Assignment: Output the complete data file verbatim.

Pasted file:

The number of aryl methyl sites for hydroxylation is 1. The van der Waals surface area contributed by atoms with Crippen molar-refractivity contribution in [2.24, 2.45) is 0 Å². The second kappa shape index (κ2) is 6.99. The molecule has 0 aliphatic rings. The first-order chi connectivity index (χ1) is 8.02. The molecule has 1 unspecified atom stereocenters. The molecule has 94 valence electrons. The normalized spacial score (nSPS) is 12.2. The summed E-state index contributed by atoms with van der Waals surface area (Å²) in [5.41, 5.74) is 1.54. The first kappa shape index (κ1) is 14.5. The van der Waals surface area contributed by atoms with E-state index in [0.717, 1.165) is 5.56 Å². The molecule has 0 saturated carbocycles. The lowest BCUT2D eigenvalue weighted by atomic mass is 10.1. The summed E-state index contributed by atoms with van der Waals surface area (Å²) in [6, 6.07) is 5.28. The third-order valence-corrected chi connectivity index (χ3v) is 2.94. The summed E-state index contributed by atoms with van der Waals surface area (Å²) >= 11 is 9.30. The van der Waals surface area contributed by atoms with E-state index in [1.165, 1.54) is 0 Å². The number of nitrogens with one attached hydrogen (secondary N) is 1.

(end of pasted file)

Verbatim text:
The number of aryl methyl sites for hydroxylation is 1. The van der Waals surface area contributed by atoms with Crippen molar-refractivity contribution in [2.24, 2.45) is 0 Å². The second kappa shape index (κ2) is 6.99. The molecule has 0 aliphatic rings. The first-order chi connectivity index (χ1) is 8.02. The molecule has 1 unspecified atom stereocenters. The molecule has 94 valence electrons. The normalized spacial score (nSPS) is 12.2. The summed E-state index contributed by atoms with van der Waals surface area (Å²) in [5.41, 5.74) is 1.54. The first kappa shape index (κ1) is 14.5. The van der Waals surface area contributed by atoms with E-state index in [0.717, 1.165) is 5.56 Å². The molecule has 0 saturated carbocycles. The lowest BCUT2D eigenvalue weighted by atomic mass is 10.1. The summed E-state index contributed by atoms with van der Waals surface area (Å²) in [6, 6.07) is 5.28. The third-order valence-corrected chi connectivity index (χ3v) is 2.94. The summed E-state index contributed by atoms with van der Waals surface area (Å²) >= 11 is 9.30. The van der Waals surface area contributed by atoms with E-state index in [1.165, 1.54) is 0 Å². The number of nitrogens with one attached hydrogen (secondary N) is 1.